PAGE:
SINGAPORE – Households living in one- to three-room Housing Board flats can now get some help buying appliances that are more energy or water efficient, under a new programme launched on Saturday (Nov 28).
Those eligible will receive three e-vouchers totalling $225.
They include a $150 e-voucher to pay for an energy-efficient and climate-friendly refrigerator, a $50 e-voucher to offset the cost of changing their shower fittings to more water-efficient three-tick models, and a $25 e-voucher to buy LED lights.
Details of the Climate-Friendly Households Programme were announced by Deputy Prime Minister Heng Swee Keat at the launch of the annual Clean and Green Singapore movement on Saturday morning. The programme was first floated earlier this year.
Mr Heng, who is also Finance Minister, said: “I am happy to share that starting today, eligible households will be able to apply online for their e-vouchers. I hope this $25 million Climate-Friendly Household Package will encourage households to take action to reduce their energy and water consumption.
“By doing so, they will also be saving money,” he added.
When households switch from a one-tick to a three-tick refrigerator model, for instance, they could reap annual savings of about $50 over the 10-year lifespan of the appliance.
The National Environment Agency also estimates that if all the more than 300,000 eligible households make the switch, the collective reduction in carbon emissions is equivalent to taking 31,000 cars off the road, and the water savings amount to 400 million gallons of water annually.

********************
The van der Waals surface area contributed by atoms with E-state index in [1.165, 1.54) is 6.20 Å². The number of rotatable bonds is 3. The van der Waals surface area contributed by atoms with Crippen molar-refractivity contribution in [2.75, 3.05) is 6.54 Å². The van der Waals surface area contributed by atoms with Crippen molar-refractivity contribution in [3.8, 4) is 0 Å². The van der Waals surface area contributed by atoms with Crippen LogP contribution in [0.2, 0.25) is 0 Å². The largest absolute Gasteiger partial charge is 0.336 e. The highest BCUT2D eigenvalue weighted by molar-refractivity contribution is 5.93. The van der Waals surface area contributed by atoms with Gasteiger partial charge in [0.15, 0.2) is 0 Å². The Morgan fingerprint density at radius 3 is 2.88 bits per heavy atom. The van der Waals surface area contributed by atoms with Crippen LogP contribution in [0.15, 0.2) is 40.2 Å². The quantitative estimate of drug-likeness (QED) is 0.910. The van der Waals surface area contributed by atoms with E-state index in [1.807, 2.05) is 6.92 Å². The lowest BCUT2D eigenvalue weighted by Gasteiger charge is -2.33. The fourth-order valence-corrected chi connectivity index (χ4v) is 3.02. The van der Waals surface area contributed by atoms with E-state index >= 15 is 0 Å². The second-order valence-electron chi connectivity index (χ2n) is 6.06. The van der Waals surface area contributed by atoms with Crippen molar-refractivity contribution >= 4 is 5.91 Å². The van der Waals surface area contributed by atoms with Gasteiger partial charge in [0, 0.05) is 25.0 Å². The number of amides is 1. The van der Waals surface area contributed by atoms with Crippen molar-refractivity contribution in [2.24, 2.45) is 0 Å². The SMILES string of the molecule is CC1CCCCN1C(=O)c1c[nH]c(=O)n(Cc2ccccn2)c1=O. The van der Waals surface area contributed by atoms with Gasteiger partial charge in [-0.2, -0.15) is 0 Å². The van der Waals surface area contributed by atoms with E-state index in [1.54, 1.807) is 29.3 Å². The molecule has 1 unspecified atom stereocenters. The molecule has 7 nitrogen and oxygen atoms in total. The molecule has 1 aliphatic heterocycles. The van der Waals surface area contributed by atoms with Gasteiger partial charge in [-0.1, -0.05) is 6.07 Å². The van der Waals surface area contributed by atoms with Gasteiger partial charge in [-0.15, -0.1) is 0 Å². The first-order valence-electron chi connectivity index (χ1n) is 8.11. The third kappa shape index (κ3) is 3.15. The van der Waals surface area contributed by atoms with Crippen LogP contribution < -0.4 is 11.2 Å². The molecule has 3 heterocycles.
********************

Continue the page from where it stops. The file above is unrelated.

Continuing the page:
The vouchers will expire on Dec 31, 2023. More information on how to apply for them can be found at this website.
During Saturday’s event held at the Institute of Technical Education (ITE) College East, Mr Heng also highlighted how environmental sustainability has been a focus for Singapore since its early years.
But the Covid-19 pandemic highlighted the importance of clean and green efforts in keeping public health threats under control.
“Keeping Singapore clean has taken on greater significance, as personal hygiene and public cleanliness are key lines of defence against the Covid-19 pandemic,” he said, and urged people here to continue practising habits to keep shared spaces clean, such as returning trays at hawker centres and disposing of used tissues properly.
But Singapore is also “redoubling” its efforts to build a greener, more sustainable future, he said, citing plans to green buildings, turn trash into treasure by extracting value from every dreg of waste, and transform Singapore into a City in Nature – where there is more green infused into the grey cityscape.
“Our efforts to create a greener and more sustainable future will not only improve our living environment, it will help to grow our economy, generate more business and create good green jobs,” Mr Heng said.
For instance, the shift towards more recycling, reusing, repairing, and re-manufacturing of products will create new economic possibilities, said Mr Heng.
Raising environmental sanitation and waste management standards, as well as upskilling workers, will allow people to access higher value-added jobs, he added.
Singapore has done well in its environmental sustainability journey over the past 30 years, he said. But there are still pressing challenges ahead, such as climate change and public health threats.
“By working in close partnership, we can achieve even more. This is the spirit of Singapore Together. Let us work towards building a cleaner, greener and more sustainable future for ourselves and our children in the years to come,” he said.
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